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Free Radic Biol Med. 2014 Jul;72:296-307. doi: 10.1016/j.freeradbiomed.2014.04.004. Epub 2014 Apr 13.

AKT/mTOR and c-Jun N-terminal kinase signaling pathways are required for chrysotile asbestos-induced autophagy.

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  • 1Clinical Research Center, Affiliated Hospital of Guangdong Medical College, Zhanjiang 524001, China.
  • 2Department of Hematology, The Second Affiliated Hospital, Medical School of Xi׳an Jiaotong University, Xi׳an 710004, Shanxi, China.
  • 3Department of Medicine, Northwestern University Feinberg School of Medicine, and Jesse Brown VA Medical Center, Chicago, IL 60611, USA. Electronic address:
  • 4Clinical Research Center, Affiliated Hospital of Guangdong Medical College, Zhanjiang 524001, China. Electronic address:


Chrysotile asbestos is closely associated with excess mortality from pulmonary diseases such as lung cancer, mesothelioma, and asbestosis. Although multiple mechanisms in which chrysotile asbestos fibers induce pulmonary disease have been identified, the role of autophagy in human lung epithelial cells has not been examined. In this study, we evaluated whether chrysotile asbestos induces autophagy in A549 human lung epithelial cells and then analyzed the possible underlying molecular mechanism. Chrysotile asbestos induced autophagy in A549 cells based on a series of biochemical and microscopic autophagy markers. We observed that asbestos increased expression of A549 cell microtubule-associated protein 1 light chain 3 (LC3-II), an autophagy marker, in conjunction with dephosphorylation of phospho-AKT, phospho-mTOR, and phospho-p70S6K. Notably, AKT1/AKT2 double-knockout murine embryonic fibroblasts (MEFs) had negligible asbestos-induced LC3-II expression, supporting a crucial role for AKT signaling. Chrysotile asbestos also led to the phosphorylation/activation of Jun N-terminal kinase (JNK) and p38 MAPK. Pharmacologic inhibition of JNK, but not p38 MAPK, dramatically inhibited the protein expression of LC3-II. Moreover, JNK2(-/-) MEFs but not JNK1(-/-) MEFs blocked LC3-II levels induced by chrysotile asbestos. In addition, N-acetylcysteine, an antioxidant, attenuated chrysotile asbestos-induced dephosphorylation of P-AKT and completely abolished phosphorylation/activation of JNK. Finally, we demonstrated that chrysotile asbestos-induced apoptosis was not affected by the presence of the autophagy inhibitor 3-methyladenine or autophagy-related gene 5 siRNA, indicating that the chrysotile asbestos-induced autophagy may be adaptive rather than prosurvival. Our findings demonstrate that AKT/mTOR and JNK2 signaling pathways are required for chrysotile asbestos-induced autophagy. These data provide a mechanistic basis for possible future clinical applications targeting these signaling pathways in the management of asbestos-induced lung disease.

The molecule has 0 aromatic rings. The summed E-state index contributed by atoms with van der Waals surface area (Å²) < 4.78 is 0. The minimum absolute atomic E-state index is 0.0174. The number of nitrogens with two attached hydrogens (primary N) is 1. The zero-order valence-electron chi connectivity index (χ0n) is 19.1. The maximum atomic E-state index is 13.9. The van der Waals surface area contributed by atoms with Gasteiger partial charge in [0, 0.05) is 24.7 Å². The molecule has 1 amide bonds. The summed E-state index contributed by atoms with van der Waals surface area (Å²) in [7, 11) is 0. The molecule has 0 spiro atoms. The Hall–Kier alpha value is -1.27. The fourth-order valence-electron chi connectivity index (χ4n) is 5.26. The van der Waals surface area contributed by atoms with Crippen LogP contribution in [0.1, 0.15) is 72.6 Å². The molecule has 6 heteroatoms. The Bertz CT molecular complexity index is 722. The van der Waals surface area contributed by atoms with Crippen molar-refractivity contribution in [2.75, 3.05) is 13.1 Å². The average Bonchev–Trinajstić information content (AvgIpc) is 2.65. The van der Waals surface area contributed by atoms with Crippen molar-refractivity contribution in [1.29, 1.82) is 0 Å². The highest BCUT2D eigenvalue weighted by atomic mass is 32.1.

A549 cells; Autophagy; Chrysotile asbestos; Free radicals; LC3-II; Pulmonary disease

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